Literature During the Pandemic

Ryan Fredrick, Reporter

Reading literature can give people a place to turn to while sheltering at home — and not just because it is comforting. It is because it can help people grapple with enormous changes many are experiencing right now. 

There has been much discussion of how much we need books right now, to comfort, distract, or console us from the pandemic and its toxic effects. We need literature, because books do comfort, distract and console us. That is true. They offer the chance to take imaginary voyages, the chance to empathize with others across time who remind us that we are not alone.

But the most critical function of literature at this moment? To help us make sense of the tear in the texture of time. All of us are experiencing ruptures. All of us have lost the world as we knew it.

If we are lucky, we are waiting in an odd suspended present, sheltering in place, trying to get by. If we are not so lucky, we may have lost people we love or lost employment. Most of us have lost the ability to get even simple groceries. Some may realize that the home where they live is not the home where they need to live. It feels very clear that for some of us, the world feels unilaterally broken. We can’t really know for whom this will later seem like a breaking point, and for whom this will only be a strange juncture in time.

It is a time of many tiny revelations: Each day is a rift, a strange reinvention. Good books help us find language for living inside the tear. When we get through this, for many it will probably be a mix of both — each of us will carry with us some complicated, intimate, possibly transformative story.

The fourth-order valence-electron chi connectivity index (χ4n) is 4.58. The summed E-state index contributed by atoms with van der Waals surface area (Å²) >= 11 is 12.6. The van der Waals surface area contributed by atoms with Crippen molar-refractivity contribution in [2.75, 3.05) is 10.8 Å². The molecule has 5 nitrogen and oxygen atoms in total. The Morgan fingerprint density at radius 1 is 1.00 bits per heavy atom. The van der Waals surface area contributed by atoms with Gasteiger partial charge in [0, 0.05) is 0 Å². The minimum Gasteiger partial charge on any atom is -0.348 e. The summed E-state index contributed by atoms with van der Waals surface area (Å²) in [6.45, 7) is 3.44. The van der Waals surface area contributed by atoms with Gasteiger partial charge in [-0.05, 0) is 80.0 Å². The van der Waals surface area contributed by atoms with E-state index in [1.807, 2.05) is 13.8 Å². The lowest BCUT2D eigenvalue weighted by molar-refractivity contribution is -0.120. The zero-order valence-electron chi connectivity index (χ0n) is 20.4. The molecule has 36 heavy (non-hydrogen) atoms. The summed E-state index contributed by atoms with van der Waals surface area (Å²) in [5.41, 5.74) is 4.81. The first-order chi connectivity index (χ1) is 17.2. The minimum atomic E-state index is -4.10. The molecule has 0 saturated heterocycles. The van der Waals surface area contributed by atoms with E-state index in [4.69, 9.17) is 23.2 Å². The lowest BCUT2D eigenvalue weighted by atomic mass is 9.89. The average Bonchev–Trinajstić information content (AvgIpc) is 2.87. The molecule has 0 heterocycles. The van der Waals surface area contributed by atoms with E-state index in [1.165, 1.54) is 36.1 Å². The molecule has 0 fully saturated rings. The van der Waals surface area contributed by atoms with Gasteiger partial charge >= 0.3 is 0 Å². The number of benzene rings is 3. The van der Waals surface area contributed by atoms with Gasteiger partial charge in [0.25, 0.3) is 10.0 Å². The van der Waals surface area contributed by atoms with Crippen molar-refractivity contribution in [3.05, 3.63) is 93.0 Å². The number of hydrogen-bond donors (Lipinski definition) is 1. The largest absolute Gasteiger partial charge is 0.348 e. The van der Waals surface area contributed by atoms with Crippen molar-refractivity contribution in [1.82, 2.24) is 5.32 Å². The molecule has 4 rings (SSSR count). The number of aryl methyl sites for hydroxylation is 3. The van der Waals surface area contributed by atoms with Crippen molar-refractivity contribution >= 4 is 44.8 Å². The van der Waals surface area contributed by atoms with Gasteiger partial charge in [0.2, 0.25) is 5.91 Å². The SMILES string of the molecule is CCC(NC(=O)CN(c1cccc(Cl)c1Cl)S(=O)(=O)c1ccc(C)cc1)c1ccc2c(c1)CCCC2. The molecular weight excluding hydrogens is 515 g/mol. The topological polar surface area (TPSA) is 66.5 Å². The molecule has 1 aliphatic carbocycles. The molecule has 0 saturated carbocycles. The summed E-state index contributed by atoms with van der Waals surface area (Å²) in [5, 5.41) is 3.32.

How does literature help us find ourselves in this language? It is in all the small details.  

None of us can know now how we will feel later, what the later will be. This epidemic has enormous ramifications for our economy, and for all public and political lives. It is forcing us each to reread the most intimate corners of private life as well, corners many of us only come to name in poems or stories.

It is here, in these intimate stories, that people can relate. We can relate, more than ever, to the one line in our favorite poem, the one paragraph in our favorite story, that has always been impactful, but now seems as if it matters more than ever. 

What will all this come to mean to us later? We cannot yet be ready to fathom. When we are, it will be the novelists and the poets who, at long intervals, help us to figure it out.